Tuesday, January 13, 2009

Female Audience Editor: Media Trend?


My daily newspaper, like so many others, is making changes that will allow it to continue publishing. One of them is a new job title for a writer for the "Living" or features section. She is now the "female audience editor."

I noticed the new title in last Monday's paper, a day after the newspaper outlined in the op-ed section the many changes it was implementing and why. This change was not mentioned, which isn't surprising.

But as the author of an out-of-print humor book (WHY CAN'T A MAN BE MORE LIKE A WOMAN?) that addresses gender differences and as a student of media trends that I can share here to help you better publicize your cause, product, etc., I was curious about the new title. I sent an e-mail to the section editor asking her:
  • Why the change?
  • Is there a "male audience editor" and if yes, who?
  • Is this part of a trend among daily newspapers now?
I noted that I'd like to share her responses on this blog.

She responded immediately by saying she was not authorized to comment and that she passed my e-mail "up the ladder" for a response. Well, shucks, that's even better. I'll certainly get a bigger picture overview to share here, right?

I haven't heard a thing from those folks on that ladder, so I'll make up stuff that I think they would tell me and I'll be less careful than they would about how I express it.

The change in job title is most likely a continuation of this paper's efforts to become more relevant to specific audiences. It's a Gannett paper and it already publishes several special interest publications. One of them was Her magazine but since I can't find anything about it on the paper's Web site -- just a link to the "Her" online community -- it's a good guess that the print publication folded and the concept is being executed online. (Gosh, if somebody had responded to my original e-mail, I wouldn't be putting questionable information out here, would I?)

I believe the "male audience editor" exists, but with a different job title: sports editor.

Is this a trend? I'm going to guess "not yet." I think that newspapers nationwide are struggling to find what works today. This new title might suggest that this individual is the editor for the "Her" online content on the paper's Web site, too, and that perhaps we'll see less reporting from her in the daily paper. That's unfortunate for me because I like reading her stories. It's also unfortunate because that section of the paper is using more recycled content from its other products, including "Her," and the recycled content isn't nearly as well-written as the content produced by the staffers. There have been several occasions when I've read an article and thought, "Huh? Who wrote this?" and discovered it was a freelancer.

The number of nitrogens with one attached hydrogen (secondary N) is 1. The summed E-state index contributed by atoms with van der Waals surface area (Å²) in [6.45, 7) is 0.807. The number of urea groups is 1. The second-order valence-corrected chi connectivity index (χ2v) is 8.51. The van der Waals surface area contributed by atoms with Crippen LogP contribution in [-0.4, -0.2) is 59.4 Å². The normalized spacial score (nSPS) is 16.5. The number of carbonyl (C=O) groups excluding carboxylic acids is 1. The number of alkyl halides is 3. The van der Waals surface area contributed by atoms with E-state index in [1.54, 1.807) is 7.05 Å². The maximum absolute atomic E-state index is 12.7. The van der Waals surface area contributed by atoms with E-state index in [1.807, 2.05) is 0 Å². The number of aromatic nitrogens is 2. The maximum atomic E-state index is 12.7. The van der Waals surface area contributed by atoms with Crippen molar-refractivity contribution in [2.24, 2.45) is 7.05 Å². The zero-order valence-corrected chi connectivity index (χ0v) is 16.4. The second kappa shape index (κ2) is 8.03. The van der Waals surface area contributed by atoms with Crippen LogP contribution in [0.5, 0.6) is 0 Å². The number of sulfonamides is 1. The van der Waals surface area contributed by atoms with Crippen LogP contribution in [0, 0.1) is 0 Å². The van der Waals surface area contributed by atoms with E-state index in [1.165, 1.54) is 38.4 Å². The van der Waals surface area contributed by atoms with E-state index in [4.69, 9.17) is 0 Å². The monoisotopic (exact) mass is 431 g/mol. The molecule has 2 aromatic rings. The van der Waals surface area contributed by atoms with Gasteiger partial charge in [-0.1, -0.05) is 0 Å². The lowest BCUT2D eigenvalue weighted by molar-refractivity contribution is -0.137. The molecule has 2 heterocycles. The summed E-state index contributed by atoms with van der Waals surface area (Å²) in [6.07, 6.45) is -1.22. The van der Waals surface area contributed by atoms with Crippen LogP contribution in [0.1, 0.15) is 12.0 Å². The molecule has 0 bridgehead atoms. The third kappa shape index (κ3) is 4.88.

This strategy might save money but could backfire because recycling lesser-quality content into my daily paper isn't going to keep me hooked. And there's nothing unique about me, so if it doesn't work for me, it probably won't work for others, either. It's going to push me away. My newspaper employs excellent feature writers who know how to report. I'd like to read more of what they have to share with me, not less of it. I'm now scanning the bylines and as soon as I see the piece was written by a freelancer, I don't read it, because it just isn't as well-written as what the staffers produce.

I want my daily newspaper to succeed. I want to continue reading it every morning. There's a place for it in my daily routine, but only if it's relevant to me. For me, relevance comes through quality content that has less to do with my gender and more to do with how I use my time both at work and at play.

What changes are you seeing with your daily? And do you like them?

2 comments:

Lester Nelson said...

I hate stuff like "female audience editor." It only insults people who read that section who happen to be male. I agree that the "male audience editor" is most likely the sports editor, but of course they can't call him that.

As a man who loves painting walls bright, vibrant colors, picking out furniture, and oh heck, even the occasional decoupage project, it's insulting.

The same thing goes for a lot of products and services that people have decided to, for some reason, market only to one sex. Have you seen those energy bars that are "for women"? What do they do, exactly? I'm scared of trying them for the fear that I might start ovulating, or it might cause harm to my testicles in some way.

And women's deodorant. "Strong enough for a man, but made for a woman." Isn't that code for, "we took regular deodorant and repackaged it with pink text and ribbons?" It doesn't even smell particularly feminine, to my nose—at least not more-so than any other deodorant. I've worn it a couple times and asked people if they could tell I was wearing women's deodorant, and they couldn't. However, one time I wore Axe bodyspray and was confused for a Dane Cook fan, so I won't be wearing that again.

-Les
P.S. Also, those bandaids with wings.

Sandra Beckwith said...

I agree, Les. It's as if the newspaper is saying, "Men! Run away! Don't read this section! There's nothing in it for you!" Meanwhile, it has information on gardening and food -- topics many men are very interested in.

Go figure.

(Sorry to hear about the Axe incident, but I love Dane Cook!)

Sandy